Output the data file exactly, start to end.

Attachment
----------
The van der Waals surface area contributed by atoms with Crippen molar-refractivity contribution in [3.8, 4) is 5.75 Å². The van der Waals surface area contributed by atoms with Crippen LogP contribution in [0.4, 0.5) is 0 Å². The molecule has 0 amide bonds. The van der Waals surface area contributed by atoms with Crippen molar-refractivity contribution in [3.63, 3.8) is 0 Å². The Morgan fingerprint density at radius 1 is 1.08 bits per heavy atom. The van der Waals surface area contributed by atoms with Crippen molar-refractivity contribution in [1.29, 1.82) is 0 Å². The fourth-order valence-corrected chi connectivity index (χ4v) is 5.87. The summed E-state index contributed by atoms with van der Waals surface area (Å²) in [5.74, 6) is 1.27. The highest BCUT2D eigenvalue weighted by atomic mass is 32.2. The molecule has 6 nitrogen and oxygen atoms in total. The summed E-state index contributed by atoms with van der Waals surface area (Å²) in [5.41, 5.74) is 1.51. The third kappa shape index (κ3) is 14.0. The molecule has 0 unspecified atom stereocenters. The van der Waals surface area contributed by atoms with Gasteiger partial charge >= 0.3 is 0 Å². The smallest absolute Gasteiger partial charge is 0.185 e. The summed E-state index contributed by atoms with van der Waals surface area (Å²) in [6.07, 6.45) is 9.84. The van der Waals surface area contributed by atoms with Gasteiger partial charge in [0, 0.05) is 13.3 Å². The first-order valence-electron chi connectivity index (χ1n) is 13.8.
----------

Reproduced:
The van der Waals surface area contributed by atoms with Crippen molar-refractivity contribution in [3.8, 4) is 5.75 Å². The van der Waals surface area contributed by atoms with Crippen LogP contribution in [0.4, 0.5) is 0 Å². The molecule has 0 amide bonds. The van der Waals surface area contributed by atoms with Crippen molar-refractivity contribution in [3.63, 3.8) is 0 Å². The Morgan fingerprint density at radius 1 is 1.08 bits per heavy atom. The van der Waals surface area contributed by atoms with Crippen molar-refractivity contribution in [1.29, 1.82) is 0 Å². The fourth-order valence-corrected chi connectivity index (χ4v) is 5.87. The summed E-state index contributed by atoms with van der Waals surface area (Å²) in [5.74, 6) is 1.27. The highest BCUT2D eigenvalue weighted by atomic mass is 32.2. The molecule has 6 nitrogen and oxygen atoms in total. The summed E-state index contributed by atoms with van der Waals surface area (Å²) in [5.41, 5.74) is 1.51. The third kappa shape index (κ3) is 14.0. The molecule has 0 unspecified atom stereocenters. The van der Waals surface area contributed by atoms with Gasteiger partial charge >= 0.3 is 0 Å². The smallest absolute Gasteiger partial charge is 0.185 e. The summed E-state index contributed by atoms with van der Waals surface area (Å²) in [6.07, 6.45) is 9.84. The van der Waals surface area contributed by atoms with Gasteiger partial charge in [0, 0.05) is 13.3 Å². The first-order valence-electron chi connectivity index (χ1n) is 13.8.